The Court first considered whether VIESA was intended to serve an important public interest, rather than a special interest. Relying on the Supreme Court’s decision in Home Bldg. & Loan Ass’n v. Blaisdell (1934) 290 U.S. 398, 444-48, the Court noted that “addressing a fiscal emergency is an important public interest.”
VIESA had been passed to address a $17 million deficit at a time when “employee compensation is the single largest expenditure of the Government, accounting for approximately seventy percent of the annual budget.” Thus, the Court held that the Act was intended “simply to reduce overall expenditures” and thus “was supported by an important and legitimate state interest.”
● Reasonableness and Necessity of VIESA
The Court next addressed whether VIESA was reasonable and necessary. The Court held that under U.S. Trust Co. v. New Jersey (1977) 431 U.S. 1, 23, 26, it would not afford substantial deference to the government because the state was itself a party to the contracts at issue. Under the less-deferential standard, the Court required the government to establish that:
(1) It did not consider impairing the contract on par with other policy alternatives;
(2) It did not impose a drastic impairment when an evident and more moderate course would have served its purpose equally well; and
(3) It did not act unreasonably.
The Court held that VIESA did none of these things.
Specifically, VIESA was enacted only “after a series of alternative measures were first considered and tried.” Yet, despite these alternate measures, the Virgin Islands by June 2011 was still facing substantial deficits. The Court held that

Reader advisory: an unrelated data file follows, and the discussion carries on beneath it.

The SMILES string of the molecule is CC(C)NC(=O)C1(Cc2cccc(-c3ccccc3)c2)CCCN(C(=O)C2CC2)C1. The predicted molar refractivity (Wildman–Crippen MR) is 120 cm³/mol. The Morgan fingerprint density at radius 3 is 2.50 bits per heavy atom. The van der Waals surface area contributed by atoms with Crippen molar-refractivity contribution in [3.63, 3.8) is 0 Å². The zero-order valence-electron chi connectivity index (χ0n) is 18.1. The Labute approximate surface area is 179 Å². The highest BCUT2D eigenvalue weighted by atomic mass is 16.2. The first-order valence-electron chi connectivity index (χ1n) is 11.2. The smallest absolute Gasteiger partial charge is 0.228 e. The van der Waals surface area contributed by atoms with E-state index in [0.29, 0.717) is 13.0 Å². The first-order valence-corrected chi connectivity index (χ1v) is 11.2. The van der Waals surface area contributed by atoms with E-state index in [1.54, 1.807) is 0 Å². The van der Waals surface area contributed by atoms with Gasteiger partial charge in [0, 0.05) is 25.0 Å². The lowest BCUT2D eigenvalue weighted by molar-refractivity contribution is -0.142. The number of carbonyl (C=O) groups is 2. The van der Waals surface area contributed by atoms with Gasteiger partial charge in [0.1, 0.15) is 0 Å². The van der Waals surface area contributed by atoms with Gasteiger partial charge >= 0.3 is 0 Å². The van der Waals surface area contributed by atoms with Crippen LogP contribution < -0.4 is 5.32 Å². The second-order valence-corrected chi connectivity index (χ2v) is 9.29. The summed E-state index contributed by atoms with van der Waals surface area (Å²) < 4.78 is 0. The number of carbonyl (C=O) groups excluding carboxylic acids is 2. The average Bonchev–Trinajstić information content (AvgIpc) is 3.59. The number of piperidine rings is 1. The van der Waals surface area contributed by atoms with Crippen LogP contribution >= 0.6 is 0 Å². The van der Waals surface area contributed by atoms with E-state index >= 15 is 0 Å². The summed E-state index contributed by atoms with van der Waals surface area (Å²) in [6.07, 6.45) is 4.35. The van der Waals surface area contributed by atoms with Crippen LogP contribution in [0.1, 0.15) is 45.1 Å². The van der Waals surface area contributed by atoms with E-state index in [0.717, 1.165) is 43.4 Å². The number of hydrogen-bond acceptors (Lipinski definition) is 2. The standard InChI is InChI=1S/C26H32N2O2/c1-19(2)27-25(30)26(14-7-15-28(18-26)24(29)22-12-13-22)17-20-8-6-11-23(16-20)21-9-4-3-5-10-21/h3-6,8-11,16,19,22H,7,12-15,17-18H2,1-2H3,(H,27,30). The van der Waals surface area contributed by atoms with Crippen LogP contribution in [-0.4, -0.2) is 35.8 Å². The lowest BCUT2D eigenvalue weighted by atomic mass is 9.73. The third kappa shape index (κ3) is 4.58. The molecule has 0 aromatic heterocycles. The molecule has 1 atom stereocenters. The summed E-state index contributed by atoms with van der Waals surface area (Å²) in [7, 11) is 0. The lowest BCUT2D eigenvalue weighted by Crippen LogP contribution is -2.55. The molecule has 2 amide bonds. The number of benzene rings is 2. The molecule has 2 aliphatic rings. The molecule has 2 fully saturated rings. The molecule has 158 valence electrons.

[W]ith personnel costs accounting for nearly seventy percent of all Government expenditures, it cannot be said it was unreasonable or inappropriate for the Government to look to reduce its employees’ wages and salaries as an emergency cost-cutting measure.
The Court rejected the unions’ argument that VIESA was unreasonable because the government could have obtained saving though other means, such as tax increases or borrowing. The Court noted that the government had already tried both of those options and was still facing a deficit.
Simply borrowing more is not a readily available solution, as the Government was already required to leverage significant future income streams from excise taxes in order to secure financing of the $500 million in loans. Moreover, as with raising taxes, it simply cannot be reasoned that the Government could have borrowed more. If this were the criteria, “no impairment of a government contract could ever survive constitutional scrutiny.”
The Court rejected the idea that furloughs or layoffs would have been preferable. The Court stated that “furloughs would have resulted in greater net reduction in pay for Government employees while also reducing the Government’s ability to provide basic services.” In addition, layoffs were not preferable given that the government would have to lay off 600 employees to equal the savings resulting from VIESA. The Court concluded that “VIESA was an act of last resort” (italics added).
Finally, the Court held that VIESA was narrowly tailored. The wage reduction was set to expire on July 3, 2013 and had several exemptions for low-wage earners and retiring employees.
As such, the Court held that “in light of the economic necessity, the lack of viable alternatives, and its narrow tailoring, VIESA cannot be said to be unreasonable or inappropriate.”
Lessons from United Steel Workers v. Virgin Islands